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Community gives backing to Carriageworks plan

By louis emanuel, Wednesday Sep 23, 2015

Redevelopment plans for the long-derelict Carriageworks on Stokes Croft look likely to be approved after they finally got the nod from the local community.

Fifth Capital London’s initial plan for a conversion of the Grade II* listed Carriageworks and the adjacent Westmoreland House into shops and apartments were turned down by councillors in April amid public protests.

But now the Carriageworks Action Group (CAG), who have forced a rethink of the space and a reduction of the number of new apartments, say new designs are “worthy of their support”.

The new plans, which also include an improved entrance to a public square behind the buildings via Ashley Road, signal a major victory for the local community.

The new un-gated entrance on Ashley Road was a major win for the community

Lori Streich, chairwoman of CAG, said: “This has been a long process. Communities are rarely given the opportunity to be this closely involved in planning a major redevelopment.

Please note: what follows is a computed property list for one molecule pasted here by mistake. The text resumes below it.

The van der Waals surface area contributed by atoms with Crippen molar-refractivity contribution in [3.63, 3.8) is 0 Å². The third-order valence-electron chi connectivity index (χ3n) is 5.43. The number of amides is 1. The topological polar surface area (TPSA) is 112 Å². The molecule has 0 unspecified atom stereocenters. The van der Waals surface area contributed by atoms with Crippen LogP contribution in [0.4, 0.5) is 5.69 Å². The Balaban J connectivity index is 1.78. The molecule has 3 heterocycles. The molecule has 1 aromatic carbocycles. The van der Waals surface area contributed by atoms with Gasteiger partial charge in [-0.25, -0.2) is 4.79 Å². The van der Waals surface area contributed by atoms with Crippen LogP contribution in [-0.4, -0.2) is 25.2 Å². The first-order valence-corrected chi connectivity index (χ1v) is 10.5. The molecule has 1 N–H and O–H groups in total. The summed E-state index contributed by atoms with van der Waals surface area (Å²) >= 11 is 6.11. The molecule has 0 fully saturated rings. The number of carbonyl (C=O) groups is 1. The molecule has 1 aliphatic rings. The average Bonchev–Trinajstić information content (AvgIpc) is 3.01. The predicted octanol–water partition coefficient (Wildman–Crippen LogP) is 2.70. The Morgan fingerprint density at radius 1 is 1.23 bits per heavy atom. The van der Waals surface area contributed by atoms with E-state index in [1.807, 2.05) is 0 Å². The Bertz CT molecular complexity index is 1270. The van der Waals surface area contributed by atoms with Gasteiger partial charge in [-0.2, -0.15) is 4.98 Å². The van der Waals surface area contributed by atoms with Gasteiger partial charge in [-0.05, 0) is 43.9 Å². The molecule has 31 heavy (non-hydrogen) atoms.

“The council’s committee took a bold step in insisting that Fifth Capital work with us. Equally Marc Pennick, managing director of Fifth Capital, deserves credit for changing his approach and engaging in a constructive and collaborative way.

“We haven’t got everything we wanted, especially social housing, but on many other issues he has listened and adapted the scheme.”

She added that the group was happy with the way the space now worked and was pleased developers had listened to concerns of neighbours.”

The view from inside Godwin Yard, behind the Carriageworks

Doubts still remain about affordable housing, with just 10 per cent of the 113 homes falling under the criteria. The council’s own policy suggests a rate of 30 per cent.

A full draft response to the new plans has now been uploaded to CAG’s website where people can support, object or suggest changes to the document.

Following the last public meeting held by CAG, Marc Pennick, Fifth Capital’s managing director, told the Bristol Post: “When I acquired the site over a year ago, I was excited and enthusiastic about the project, a feeling that I still hold.

“However, I admit that I had little prior knowledge of the area and the people, which was perhaps naive. The past year has been a learning curve and I hope that I have shown my commitment and enthusiasm as well as listening to the community.”

The plans are likely to go in front of councillors once more on October 14.

How the final plans look

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